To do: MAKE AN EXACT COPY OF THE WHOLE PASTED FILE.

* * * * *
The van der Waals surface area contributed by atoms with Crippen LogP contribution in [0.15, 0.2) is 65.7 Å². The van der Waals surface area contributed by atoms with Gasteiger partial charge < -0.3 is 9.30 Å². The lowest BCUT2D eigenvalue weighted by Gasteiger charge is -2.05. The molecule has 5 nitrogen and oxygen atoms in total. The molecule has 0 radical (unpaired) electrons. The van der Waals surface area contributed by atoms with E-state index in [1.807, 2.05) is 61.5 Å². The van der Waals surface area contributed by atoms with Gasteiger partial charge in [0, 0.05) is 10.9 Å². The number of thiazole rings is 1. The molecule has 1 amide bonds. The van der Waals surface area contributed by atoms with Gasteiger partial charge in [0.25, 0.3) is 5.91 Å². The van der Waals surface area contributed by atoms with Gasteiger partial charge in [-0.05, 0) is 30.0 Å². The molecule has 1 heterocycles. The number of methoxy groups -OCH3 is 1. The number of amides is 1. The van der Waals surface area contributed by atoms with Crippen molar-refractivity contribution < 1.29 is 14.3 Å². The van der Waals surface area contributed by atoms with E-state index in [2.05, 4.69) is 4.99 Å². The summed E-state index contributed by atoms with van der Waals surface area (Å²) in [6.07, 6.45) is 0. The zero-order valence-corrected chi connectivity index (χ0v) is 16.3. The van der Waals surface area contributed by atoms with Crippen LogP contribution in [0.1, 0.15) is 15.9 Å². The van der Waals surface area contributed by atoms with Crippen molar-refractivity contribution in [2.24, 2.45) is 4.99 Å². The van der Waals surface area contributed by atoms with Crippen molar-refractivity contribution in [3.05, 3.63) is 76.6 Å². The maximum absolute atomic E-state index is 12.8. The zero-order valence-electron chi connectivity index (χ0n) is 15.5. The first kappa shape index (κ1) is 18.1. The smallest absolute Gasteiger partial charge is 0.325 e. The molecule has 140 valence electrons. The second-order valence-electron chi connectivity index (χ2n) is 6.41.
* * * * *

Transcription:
The van der Waals surface area contributed by atoms with Crippen LogP contribution in [0.15, 0.2) is 65.7 Å². The van der Waals surface area contributed by atoms with Gasteiger partial charge < -0.3 is 9.30 Å². The lowest BCUT2D eigenvalue weighted by Gasteiger charge is -2.05. The molecule has 5 nitrogen and oxygen atoms in total. The molecule has 0 radical (unpaired) electrons. The van der Waals surface area contributed by atoms with E-state index in [1.807, 2.05) is 61.5 Å². The van der Waals surface area contributed by atoms with Gasteiger partial charge in [0, 0.05) is 10.9 Å². The number of thiazole rings is 1. The molecule has 1 amide bonds. The van der Waals surface area contributed by atoms with Gasteiger partial charge in [0.25, 0.3) is 5.91 Å². The van der Waals surface area contributed by atoms with Gasteiger partial charge in [-0.05, 0) is 30.0 Å². The molecule has 1 heterocycles. The number of methoxy groups -OCH3 is 1. The number of amides is 1. The van der Waals surface area contributed by atoms with Crippen molar-refractivity contribution < 1.29 is 14.3 Å². The van der Waals surface area contributed by atoms with E-state index in [2.05, 4.69) is 4.99 Å². The summed E-state index contributed by atoms with van der Waals surface area (Å²) in [6.07, 6.45) is 0. The zero-order valence-corrected chi connectivity index (χ0v) is 16.3. The van der Waals surface area contributed by atoms with Crippen LogP contribution in [0.1, 0.15) is 15.9 Å². The van der Waals surface area contributed by atoms with Crippen molar-refractivity contribution in [2.24, 2.45) is 4.99 Å². The van der Waals surface area contributed by atoms with Crippen molar-refractivity contribution in [3.05, 3.63) is 76.6 Å². The maximum absolute atomic E-state index is 12.8. The zero-order valence-electron chi connectivity index (χ0n) is 15.5. The first kappa shape index (κ1) is 18.1. The smallest absolute Gasteiger partial charge is 0.325 e. The molecule has 140 valence electrons. The second-order valence-electron chi connectivity index (χ2n) is 6.41.